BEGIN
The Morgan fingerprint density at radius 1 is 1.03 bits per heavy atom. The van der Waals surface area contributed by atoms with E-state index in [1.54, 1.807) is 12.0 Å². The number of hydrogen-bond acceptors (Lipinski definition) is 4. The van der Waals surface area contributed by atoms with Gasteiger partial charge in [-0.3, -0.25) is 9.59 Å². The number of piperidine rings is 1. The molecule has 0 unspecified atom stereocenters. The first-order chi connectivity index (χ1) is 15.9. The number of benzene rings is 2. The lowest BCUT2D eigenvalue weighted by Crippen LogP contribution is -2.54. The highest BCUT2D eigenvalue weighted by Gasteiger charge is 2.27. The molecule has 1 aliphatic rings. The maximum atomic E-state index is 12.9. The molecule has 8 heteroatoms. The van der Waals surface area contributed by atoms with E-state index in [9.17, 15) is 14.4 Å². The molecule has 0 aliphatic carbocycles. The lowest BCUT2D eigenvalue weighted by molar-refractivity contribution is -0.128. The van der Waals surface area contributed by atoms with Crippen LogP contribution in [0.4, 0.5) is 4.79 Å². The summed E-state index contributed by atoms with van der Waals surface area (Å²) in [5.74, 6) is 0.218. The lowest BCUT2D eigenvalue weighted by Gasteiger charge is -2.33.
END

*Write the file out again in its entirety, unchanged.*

The Morgan fingerprint density at radius 1 is 1.03 bits per heavy atom. The van der Waals surface area contributed by atoms with E-state index in [1.54, 1.807) is 12.0 Å². The number of hydrogen-bond acceptors (Lipinski definition) is 4. The van der Waals surface area contributed by atoms with Gasteiger partial charge in [-0.3, -0.25) is 9.59 Å². The number of piperidine rings is 1. The molecule has 0 unspecified atom stereocenters. The first-order chi connectivity index (χ1) is 15.9. The number of benzene rings is 2. The lowest BCUT2D eigenvalue weighted by Crippen LogP contribution is -2.54. The highest BCUT2D eigenvalue weighted by Gasteiger charge is 2.27. The molecule has 1 aliphatic rings. The maximum atomic E-state index is 12.9. The molecule has 8 heteroatoms. The van der Waals surface area contributed by atoms with E-state index in [9.17, 15) is 14.4 Å². The molecule has 0 aliphatic carbocycles. The lowest BCUT2D eigenvalue weighted by molar-refractivity contribution is -0.128. The van der Waals surface area contributed by atoms with Crippen LogP contribution in [0.4, 0.5) is 4.79 Å². The summed E-state index contributed by atoms with van der Waals surface area (Å²) in [5.74, 6) is 0.218. The lowest BCUT2D eigenvalue weighted by Gasteiger charge is -2.33.